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The Things We Do for Love

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The Things We Do for Love: Stories of My Life, by Ruhama Veltfort

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Excerpt from “The Trauma of Birth”

It’s Mothers’ Day and songs about mothers are playing on the radio. On this station, it’s songs about mothers whose sons are at war and I say a prayer of gratitude that neither you nor Josh had to go, or wanted to. One of the first things you told me was that you never even registered for the draft. Amazing! And Josh, in the car from the airport when he came home from UCLA the night of the first Baghdad bombing: “If they call me up I can’t go, I would refuse an order to kill.” I cry for the mothers of soldier sons and daughters, and the mothers who are themselves at war now. The mothers whose houses are bombed and bulldozed, whose kids are blown up by land mines and notsosmart bombs, incinerated with napalm and white phosphorous. All those mothers who grieve for children who they will never be reunited with.

You’ll take me out to dinner tomorrow; today is the day for your mom. I cry for her too — her disappointments, her determination. You were already three months old when you came to her; she didn’t know you. She started from scratch to build her motherhood, loving not a jot less, without that deep, physical connection that comes from growing, from blood and mystery, a new human being inside your body. I’m glad she got to be a mom. And I say it again, at my kitchen table: I’m glad your mom got to be a mom.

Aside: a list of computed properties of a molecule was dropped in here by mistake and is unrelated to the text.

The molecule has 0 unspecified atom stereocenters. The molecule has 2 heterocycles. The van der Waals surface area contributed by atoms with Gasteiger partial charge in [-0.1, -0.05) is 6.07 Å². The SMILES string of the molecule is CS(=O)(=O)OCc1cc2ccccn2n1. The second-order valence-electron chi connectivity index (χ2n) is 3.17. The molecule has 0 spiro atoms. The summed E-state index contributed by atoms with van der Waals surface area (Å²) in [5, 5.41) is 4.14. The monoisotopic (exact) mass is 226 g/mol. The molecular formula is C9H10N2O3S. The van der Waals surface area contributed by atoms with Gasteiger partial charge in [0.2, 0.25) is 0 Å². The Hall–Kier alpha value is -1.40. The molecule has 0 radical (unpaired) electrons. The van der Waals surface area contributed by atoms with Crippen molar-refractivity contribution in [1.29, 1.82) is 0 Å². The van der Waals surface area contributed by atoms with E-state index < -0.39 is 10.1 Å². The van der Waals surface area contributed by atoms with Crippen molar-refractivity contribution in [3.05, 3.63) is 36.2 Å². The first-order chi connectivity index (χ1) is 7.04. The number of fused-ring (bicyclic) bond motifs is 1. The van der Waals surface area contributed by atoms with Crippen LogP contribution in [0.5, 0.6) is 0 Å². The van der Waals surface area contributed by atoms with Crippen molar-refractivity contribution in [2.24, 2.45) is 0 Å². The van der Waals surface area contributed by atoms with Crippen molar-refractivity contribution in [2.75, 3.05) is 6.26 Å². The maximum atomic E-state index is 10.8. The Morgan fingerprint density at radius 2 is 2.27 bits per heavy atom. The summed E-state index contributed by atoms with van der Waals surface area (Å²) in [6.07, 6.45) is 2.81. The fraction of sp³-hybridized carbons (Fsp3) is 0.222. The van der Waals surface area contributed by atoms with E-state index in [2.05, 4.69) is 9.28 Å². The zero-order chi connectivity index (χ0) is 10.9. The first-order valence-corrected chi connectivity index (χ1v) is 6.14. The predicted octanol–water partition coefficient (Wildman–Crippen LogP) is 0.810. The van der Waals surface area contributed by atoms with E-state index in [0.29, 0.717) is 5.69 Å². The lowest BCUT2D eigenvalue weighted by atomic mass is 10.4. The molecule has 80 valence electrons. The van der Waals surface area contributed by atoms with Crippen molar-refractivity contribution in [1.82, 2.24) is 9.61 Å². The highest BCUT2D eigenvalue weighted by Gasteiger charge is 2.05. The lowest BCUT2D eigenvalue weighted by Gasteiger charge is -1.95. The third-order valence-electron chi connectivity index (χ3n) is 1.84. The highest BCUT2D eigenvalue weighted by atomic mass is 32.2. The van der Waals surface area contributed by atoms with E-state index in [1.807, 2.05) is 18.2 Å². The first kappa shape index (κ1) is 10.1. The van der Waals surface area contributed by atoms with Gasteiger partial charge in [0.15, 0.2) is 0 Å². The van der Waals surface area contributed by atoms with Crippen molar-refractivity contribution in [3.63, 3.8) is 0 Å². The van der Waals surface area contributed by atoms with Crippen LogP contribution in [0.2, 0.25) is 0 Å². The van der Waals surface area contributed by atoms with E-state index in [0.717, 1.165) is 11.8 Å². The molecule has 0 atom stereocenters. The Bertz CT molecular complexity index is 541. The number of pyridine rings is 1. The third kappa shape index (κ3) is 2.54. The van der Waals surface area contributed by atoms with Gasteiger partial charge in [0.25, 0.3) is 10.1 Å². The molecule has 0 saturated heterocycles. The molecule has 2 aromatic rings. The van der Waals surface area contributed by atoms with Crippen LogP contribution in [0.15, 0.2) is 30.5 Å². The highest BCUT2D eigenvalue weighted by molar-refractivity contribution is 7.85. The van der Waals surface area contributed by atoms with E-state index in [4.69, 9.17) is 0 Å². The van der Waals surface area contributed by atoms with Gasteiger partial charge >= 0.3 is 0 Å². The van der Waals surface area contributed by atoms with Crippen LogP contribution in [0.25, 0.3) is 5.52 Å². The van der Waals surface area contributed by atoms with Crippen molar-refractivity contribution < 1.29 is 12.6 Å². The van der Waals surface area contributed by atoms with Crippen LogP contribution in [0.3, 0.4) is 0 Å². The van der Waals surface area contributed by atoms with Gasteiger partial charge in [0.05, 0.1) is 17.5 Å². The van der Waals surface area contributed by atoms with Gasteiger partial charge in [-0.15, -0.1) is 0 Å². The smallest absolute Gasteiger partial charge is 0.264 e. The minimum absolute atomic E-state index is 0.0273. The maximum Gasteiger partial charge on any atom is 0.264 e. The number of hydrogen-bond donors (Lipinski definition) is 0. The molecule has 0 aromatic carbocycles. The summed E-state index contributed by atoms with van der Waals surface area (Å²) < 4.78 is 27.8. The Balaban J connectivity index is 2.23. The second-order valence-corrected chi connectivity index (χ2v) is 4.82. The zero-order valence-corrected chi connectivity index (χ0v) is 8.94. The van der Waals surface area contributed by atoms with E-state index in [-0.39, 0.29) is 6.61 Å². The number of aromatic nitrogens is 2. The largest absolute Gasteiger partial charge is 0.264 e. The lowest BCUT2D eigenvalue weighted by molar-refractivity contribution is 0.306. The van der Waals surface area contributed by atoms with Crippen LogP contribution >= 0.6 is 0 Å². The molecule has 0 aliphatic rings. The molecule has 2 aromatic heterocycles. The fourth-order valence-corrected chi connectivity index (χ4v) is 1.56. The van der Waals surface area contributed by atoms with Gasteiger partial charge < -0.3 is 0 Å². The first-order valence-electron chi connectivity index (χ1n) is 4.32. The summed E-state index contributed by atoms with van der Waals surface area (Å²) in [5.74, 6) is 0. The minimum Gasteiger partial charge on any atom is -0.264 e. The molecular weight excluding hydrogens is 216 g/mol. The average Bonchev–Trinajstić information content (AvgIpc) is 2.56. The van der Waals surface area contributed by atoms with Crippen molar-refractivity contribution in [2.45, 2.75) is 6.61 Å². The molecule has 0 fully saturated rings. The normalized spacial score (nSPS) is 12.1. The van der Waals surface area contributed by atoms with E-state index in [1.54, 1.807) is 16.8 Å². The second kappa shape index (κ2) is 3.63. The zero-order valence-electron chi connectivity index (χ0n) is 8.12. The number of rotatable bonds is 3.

You take me to a very nice restaurant where I’ve wanted to go for months. It’s trendy and too noisy for my old lady friends, but the food is spectacular. You are already there when I arrive and I worry that I am late but no, you tell me, you were early. The waiter pours from a bottle of champagne. You brought it, you came early to have it chilled. A special surprise.

And we have the usual good talk over our good food: your work at the law office, my writing, city politics. You have a new girlfriend, but one with an expiration date: she’s expecting a job in another state and she’ll be gone in a few months. You don’t want more, and you do want more. It’s an old story for you; an even older one for me. After dinner we walk to my car. I drop you at your apartment on my way home. It was a wonderful evening. And I’m sad.

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